Beginning of the End


The Prosperous Reign of David

This chapter is based on 2 Samuel 5:6-25; 6; 7; 9; 10.

A place was selected twenty miles from Hebron as the future capital of the kingdom. It had been called Salem. Eight hundred years before, it had been the home of Melchizedek, priest of the most high God. It was almost in the center of the country and was protected by hills. On the border between Benjamin and Judah, it was close to Ephraim and easily reached by the other tribes. BOE 355.1

To secure this location the Hebrews must drive out a remnant of the Canaanites who held a fortified position on the mountains of Zion and Moriah. This stronghold was called Jebus, and those who lived there, Jebusites. For centuries no one thought Jebus could be conquered. But it was surrounded and taken under the command of Joab, and as reward he was made commander-in-chief of the armies of Israel. Jebus became the national capital, and its heathen name was changed to Jerusalem. BOE 355.2

Hiram, king of Tyre, wanted to make an alliance with David and he helped him to erect a palace at Jerusalem. He sent ambassadors from Tyre, accompanied by architects and workmen and costly material. BOE 355.3

The increasing strength of Israel, united under David, stirred the hostility of the Philistines, and they again invaded the country, taking up their position only a short distance from Jerusalem. David withdrew with his men of war to the stronghold of Zion. “So David inquired of the Lord, saying, ‘Shall I go up against the Philistines? Will You deliver them into my hand?’ And the Lord said to David, ‘Go up, for I will doubtless deliver the Philistines into your hand.’” BOE 355.4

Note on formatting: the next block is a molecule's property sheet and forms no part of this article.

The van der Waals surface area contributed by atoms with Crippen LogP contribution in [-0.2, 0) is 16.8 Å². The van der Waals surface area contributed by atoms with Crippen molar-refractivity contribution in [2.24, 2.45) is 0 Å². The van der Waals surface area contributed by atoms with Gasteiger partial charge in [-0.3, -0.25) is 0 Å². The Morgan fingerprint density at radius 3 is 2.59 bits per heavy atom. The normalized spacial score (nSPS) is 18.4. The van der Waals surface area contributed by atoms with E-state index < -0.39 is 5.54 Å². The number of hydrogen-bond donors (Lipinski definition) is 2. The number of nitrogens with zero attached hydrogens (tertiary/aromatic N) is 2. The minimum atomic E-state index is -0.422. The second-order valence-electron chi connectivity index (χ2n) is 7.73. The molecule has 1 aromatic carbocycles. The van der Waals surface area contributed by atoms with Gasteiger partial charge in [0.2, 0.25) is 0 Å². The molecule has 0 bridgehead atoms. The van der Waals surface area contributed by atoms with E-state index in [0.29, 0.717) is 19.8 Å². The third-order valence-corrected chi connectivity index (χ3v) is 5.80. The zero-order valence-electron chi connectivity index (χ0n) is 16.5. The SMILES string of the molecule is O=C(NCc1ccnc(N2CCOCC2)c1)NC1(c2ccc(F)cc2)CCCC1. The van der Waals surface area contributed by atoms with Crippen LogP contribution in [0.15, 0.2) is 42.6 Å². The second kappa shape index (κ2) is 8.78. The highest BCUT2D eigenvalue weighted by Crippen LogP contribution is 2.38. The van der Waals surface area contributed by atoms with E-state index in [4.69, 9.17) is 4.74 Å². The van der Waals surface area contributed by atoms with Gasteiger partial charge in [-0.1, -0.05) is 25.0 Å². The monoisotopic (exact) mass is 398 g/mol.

David attacked at once, defeated them, and took from them the gods that they had brought to ensure victory. Frustrated because of their defeat, the Philistines gathered a larger army and returned to the conflict. Again David asked the Lord for guidance, and the great I AM took direction of the armies of Israel. BOE 355.5

God instructed David: “You shall not go up; ... come upon them in front of the mulberry trees. And ... when you hear the sound of marching in the tops of the mulberry trees, then you shall advance quickly. For then the Lord will go out before you to strike the camp of the Philistines.” If David, like Saul, had chosen his own way, he would not have been successful. But he did as the Lord commanded, and he “drove back the army of the Philistines from Gibeon as far as Gezer. Then the fame of David went out into all lands, and the Lord brought the fear of him upon all nations.” (1 Chronicles 14:16, 17). BOE 355.6